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billom
09-14-2008, 10:55 PM
:cool:Howdy all,

Just happened on the site searching for info on WW II Japanese aircraft. I recently returned from Papua New Guinea and while there, was guided to a little know crash site of a Japanese aircraft. I would like to identify it if possible from my frequently faulty memory. Anyone care to help?? Give a shout if so, and I will provide what info I have. Regards to all.

Jeff Osborne
09-18-2008, 02:55 AM
There is a good website that collect this info, pacificwrecks.com. They've been around for some time and manage & share the info for those of like interests.

alfiechan
09-18-2008, 06:38 AM
Hi there!
I live in Japan and I think I can help you with this. I am also the Chief Japanese researcher for pacificwrecks.com so please let me know what I can do!
alfiechan

billom
09-19-2008, 01:13 AM
Good day Alfiechan,
Thanks for your reply, and interest. The information I have follows. The crash site is on a steep, nearly inaccessable slope above the present day village of Isurava, PNG. I would thereby tentitively conclude it was involved in the 1942 battle(s) of Isurava. The crash is scattered over a relatively small area, but it hit hard, and judging from the prop (variable pitch, three blade), it hit while under power. Judging from the still standing (dead) trees, and depth of the immediate impact area, it came in at a very steep angle, say 60 degrees. No weapons, ammunition nor human remains were noted.

The debris was ripped into smaller pieces, but the rising sun was notable on a number of surfaces. The wings nor fusalage were painted. The inside surfaces of various aluminum components were colored (painted?), a gloss blue/green. Several painted stripes were noted on some surfaces (red seems right). on three different pieces of debris, english numerials were noted as appose to Japanese script. The engine was an air cooled radical, of unknown number of cylinders. Shards of glass were noted on the ground. A honeycombed air cooler (probably oil) was on site. Three hardpoint attachment components were found, one being longer than the other two. Wing reinforcement was noted that suggests (to me), the wings were foldable. Two pieces found were found, which were unique to my experiences. One was patrially buried on impact, the second was loose on the ground. The are composed of heavy metal with lighter metal fairing attached, one end being circular and about 15" in diameter, with what appeared to be a heavy coiled spring inside. My first guess was landing gear struts, although they resemble none I have seen previously. Among the debris was a large bottle that at first I thought was a torpedo, but on researching the model 91 topedos of that date, they weighed far to much to have been the cylinder in question. I suspect, therefore, is was a simple compressed air/nitrogen bottle (the bottom was blown/broken off the bottle). As noted above, no machine guns/canons or other weapons were found nor were mounting locations in wing remains noted. No flight control surfaces were found, which suggested to me those surfaces may have been fabric in construction, and have since rotted away. One small scrap about a foot long of burlap was found tightly immeshed with other wreckage. Two red fuel caps (about 3" in diameter) were found on what appeared to be wing surfaces.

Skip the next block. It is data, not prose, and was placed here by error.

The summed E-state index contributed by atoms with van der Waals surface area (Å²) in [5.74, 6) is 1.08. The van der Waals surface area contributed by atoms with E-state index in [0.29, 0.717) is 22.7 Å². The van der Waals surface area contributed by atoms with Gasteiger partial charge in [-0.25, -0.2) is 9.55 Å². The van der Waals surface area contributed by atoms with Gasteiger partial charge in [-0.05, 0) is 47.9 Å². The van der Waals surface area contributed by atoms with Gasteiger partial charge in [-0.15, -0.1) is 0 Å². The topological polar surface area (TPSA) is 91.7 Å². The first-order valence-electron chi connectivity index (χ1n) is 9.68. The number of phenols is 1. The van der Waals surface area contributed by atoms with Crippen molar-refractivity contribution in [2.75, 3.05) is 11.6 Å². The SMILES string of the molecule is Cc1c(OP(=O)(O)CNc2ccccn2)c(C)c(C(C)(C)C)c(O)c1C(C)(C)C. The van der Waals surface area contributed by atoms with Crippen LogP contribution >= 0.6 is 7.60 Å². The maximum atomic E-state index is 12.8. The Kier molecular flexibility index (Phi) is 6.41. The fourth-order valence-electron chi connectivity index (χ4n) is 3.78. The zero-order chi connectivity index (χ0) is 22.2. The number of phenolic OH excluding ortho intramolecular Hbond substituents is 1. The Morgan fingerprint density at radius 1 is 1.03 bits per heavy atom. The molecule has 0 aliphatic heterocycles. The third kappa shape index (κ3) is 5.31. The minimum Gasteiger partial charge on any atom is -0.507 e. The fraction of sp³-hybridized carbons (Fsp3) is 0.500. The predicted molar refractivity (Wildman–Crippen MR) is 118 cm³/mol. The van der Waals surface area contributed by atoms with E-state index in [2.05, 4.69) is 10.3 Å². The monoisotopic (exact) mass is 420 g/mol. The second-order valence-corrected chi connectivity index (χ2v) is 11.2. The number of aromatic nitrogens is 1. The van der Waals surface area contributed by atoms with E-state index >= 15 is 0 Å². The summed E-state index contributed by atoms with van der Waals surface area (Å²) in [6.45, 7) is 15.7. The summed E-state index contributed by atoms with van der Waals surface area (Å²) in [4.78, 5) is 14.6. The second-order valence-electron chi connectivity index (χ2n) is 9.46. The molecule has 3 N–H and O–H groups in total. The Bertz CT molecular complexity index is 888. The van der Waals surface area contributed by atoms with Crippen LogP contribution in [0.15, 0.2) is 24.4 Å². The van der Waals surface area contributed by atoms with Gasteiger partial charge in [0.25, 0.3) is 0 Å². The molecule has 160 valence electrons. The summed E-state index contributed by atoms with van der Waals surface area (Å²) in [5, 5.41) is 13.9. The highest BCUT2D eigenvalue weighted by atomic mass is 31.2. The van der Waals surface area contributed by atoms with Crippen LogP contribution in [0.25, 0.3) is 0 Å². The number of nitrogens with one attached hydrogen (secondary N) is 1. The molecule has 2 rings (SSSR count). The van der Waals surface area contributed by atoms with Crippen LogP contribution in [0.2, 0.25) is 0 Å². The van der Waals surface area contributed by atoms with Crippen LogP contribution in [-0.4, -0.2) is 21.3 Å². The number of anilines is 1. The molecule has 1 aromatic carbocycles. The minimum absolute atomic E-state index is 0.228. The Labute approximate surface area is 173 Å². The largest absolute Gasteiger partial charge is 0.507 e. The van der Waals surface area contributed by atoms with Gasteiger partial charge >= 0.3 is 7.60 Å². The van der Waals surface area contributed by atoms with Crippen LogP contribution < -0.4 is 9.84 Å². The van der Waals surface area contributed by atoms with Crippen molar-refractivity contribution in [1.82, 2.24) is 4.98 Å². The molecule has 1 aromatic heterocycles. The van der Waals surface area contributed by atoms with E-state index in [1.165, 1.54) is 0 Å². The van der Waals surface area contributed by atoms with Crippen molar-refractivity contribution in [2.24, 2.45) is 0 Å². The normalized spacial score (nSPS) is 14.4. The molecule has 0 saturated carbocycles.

This crash site was discovered by a hunter and to my knowledge, not many from outside PNG are aware of the site.

Lastly, no subsequent fire nor explosion were apparant.

Lets start with that, and see if it gives us anything at all to begin with.

Best regards,

Billom